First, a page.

The arrival of oral therapies for MS has been long awaited by patients, but will also serve to galvanise the healthcare profession to reflect upon treatment approaches and goals, with a view to providing patients with early, individualised treatment.
Hospital pharmacists will have a key role in educating patients and fellow healthcare professionals in the correct dosing, administration and monitoring of oral therapies, and in influencing and helping to formulate MS treatment policies and procedures within their own institutions.


Since the writing of this article, cladribine tablets therapy has been granted marketing authorisation for use in MS in Russia (July 2010).

Editorial assistance and writing support were provided by ACUMED (Tytherington, UK), funded by Merck Serono S.A., Geneva, Switzerland, an affiliation of Merck KGaA, Darmstadt, Germany.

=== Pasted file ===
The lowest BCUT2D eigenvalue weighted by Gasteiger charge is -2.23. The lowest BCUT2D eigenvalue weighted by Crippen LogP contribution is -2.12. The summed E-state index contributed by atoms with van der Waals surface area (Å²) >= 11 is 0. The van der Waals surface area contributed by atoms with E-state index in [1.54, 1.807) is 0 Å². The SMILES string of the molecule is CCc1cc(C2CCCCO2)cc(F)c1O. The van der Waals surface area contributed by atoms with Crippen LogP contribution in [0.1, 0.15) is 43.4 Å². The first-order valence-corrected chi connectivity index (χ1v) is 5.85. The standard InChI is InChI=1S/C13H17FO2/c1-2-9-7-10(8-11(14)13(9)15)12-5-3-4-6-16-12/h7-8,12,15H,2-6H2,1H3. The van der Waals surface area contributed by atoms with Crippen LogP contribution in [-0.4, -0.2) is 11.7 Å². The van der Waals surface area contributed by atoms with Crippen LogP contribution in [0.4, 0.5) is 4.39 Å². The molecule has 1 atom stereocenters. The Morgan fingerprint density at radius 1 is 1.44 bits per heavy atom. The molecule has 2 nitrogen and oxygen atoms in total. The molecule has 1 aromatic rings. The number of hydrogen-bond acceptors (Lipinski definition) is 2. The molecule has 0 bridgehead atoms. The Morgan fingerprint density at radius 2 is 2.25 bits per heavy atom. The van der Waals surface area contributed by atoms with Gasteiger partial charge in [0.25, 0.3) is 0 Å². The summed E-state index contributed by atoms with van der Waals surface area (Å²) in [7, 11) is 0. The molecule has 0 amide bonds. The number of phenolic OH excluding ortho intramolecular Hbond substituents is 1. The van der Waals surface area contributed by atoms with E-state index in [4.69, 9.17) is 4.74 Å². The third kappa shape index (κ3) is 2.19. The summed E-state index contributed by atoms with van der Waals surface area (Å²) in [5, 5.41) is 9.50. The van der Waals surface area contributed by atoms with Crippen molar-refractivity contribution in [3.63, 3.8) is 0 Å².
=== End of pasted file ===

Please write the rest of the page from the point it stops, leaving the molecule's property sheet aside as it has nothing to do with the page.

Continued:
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2. Murray T. Br Med J 2006;332(7540):525-27.
3. Hutchinson M. Pract Neurol 2009;9(3):133-43.
4. Giovannoni G et al. N Engl J Med 2010;362(5):416-26.
5. Kappos L et al. N Engl J Med 2010;362(5):387-401.
6. Cohen J et al. N Engl J Med 2010;362(5):402-15.
7. O’Connor P et al. Neurology 2006;66(6):894-900.
8. Tallantyre E et al. Int MS J 2008;15(2):62-68.
9. Comi G et al. Lancet 2008;371(9630):2085-92.
10. Gasperini C and Ruggieri S. Neurol Sci 2009;30(Suppl 2):S179-83.
11. Kappos L et al. Lancet 2008;372(9648):1463-72.
12. Soelberg Sørensen P et al. Mult Scler 2009;15(Suppl 2):S137(Abstract P472).
13. Mandala S et al. Science 2002;296(5566):346-49.
14. Foster C et al. J Pharmacol Exp Ther 2007;323(2):469-75.
15. Freedman M et al. Mult Scler 2009;15:S273(Abstract P878)
16. Freedman M et al. Neurology 2010;74(Suppl 2):A293.
17. Rammohan K and Shoemaker J. Neurology 2010;74(Suppl 1):S47-53.